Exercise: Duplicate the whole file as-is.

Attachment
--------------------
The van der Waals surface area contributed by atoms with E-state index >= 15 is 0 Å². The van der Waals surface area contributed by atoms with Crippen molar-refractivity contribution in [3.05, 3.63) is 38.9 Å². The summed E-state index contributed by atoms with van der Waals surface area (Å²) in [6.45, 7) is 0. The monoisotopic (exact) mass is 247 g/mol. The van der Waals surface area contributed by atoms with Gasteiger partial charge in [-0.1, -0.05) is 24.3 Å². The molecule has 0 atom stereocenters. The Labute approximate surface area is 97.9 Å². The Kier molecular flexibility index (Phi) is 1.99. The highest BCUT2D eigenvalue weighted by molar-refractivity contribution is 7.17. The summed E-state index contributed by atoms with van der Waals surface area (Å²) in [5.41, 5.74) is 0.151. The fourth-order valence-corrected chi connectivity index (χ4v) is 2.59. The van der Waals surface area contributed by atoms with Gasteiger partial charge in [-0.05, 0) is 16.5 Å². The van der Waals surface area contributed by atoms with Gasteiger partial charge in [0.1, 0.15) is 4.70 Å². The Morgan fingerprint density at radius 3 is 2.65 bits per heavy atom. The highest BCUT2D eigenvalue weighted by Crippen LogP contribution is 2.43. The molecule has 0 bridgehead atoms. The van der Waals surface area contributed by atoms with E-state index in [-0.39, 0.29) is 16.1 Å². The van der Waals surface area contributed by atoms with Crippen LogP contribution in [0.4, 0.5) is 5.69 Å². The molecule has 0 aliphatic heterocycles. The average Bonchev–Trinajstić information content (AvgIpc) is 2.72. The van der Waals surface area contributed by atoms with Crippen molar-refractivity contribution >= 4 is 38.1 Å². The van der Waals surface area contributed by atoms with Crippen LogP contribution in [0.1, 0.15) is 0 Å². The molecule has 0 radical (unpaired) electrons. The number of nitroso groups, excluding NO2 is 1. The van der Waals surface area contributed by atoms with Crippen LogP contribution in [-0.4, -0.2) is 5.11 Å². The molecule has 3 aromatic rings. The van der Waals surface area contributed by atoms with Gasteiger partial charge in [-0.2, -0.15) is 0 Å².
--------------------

The van der Waals surface area contributed by atoms with E-state index >= 15 is 0 Å². The van der Waals surface area contributed by atoms with Crippen molar-refractivity contribution in [3.05, 3.63) is 38.9 Å². The summed E-state index contributed by atoms with van der Waals surface area (Å²) in [6.45, 7) is 0. The monoisotopic (exact) mass is 247 g/mol. The van der Waals surface area contributed by atoms with Gasteiger partial charge in [-0.1, -0.05) is 24.3 Å². The molecule has 0 atom stereocenters. The Labute approximate surface area is 97.9 Å². The Kier molecular flexibility index (Phi) is 1.99. The highest BCUT2D eigenvalue weighted by molar-refractivity contribution is 7.17. The summed E-state index contributed by atoms with van der Waals surface area (Å²) in [5.41, 5.74) is 0.151. The fourth-order valence-corrected chi connectivity index (χ4v) is 2.59. The van der Waals surface area contributed by atoms with Gasteiger partial charge in [-0.05, 0) is 16.5 Å². The van der Waals surface area contributed by atoms with Gasteiger partial charge in [0.1, 0.15) is 4.70 Å². The Morgan fingerprint density at radius 3 is 2.65 bits per heavy atom. The highest BCUT2D eigenvalue weighted by Crippen LogP contribution is 2.43. The molecule has 0 bridgehead atoms. The van der Waals surface area contributed by atoms with E-state index in [-0.39, 0.29) is 16.1 Å². The van der Waals surface area contributed by atoms with Crippen LogP contribution in [0.4, 0.5) is 5.69 Å². The molecule has 0 aliphatic heterocycles. The average Bonchev–Trinajstić information content (AvgIpc) is 2.72. The van der Waals surface area contributed by atoms with Crippen molar-refractivity contribution >= 4 is 38.1 Å². The van der Waals surface area contributed by atoms with Crippen LogP contribution in [0.1, 0.15) is 0 Å². The molecule has 0 radical (unpaired) electrons. The number of nitroso groups, excluding NO2 is 1. The van der Waals surface area contributed by atoms with Crippen LogP contribution in [-0.4, -0.2) is 5.11 Å². The molecule has 3 aromatic rings. The van der Waals surface area contributed by atoms with Gasteiger partial charge in [-0.2, -0.15) is 0 Å².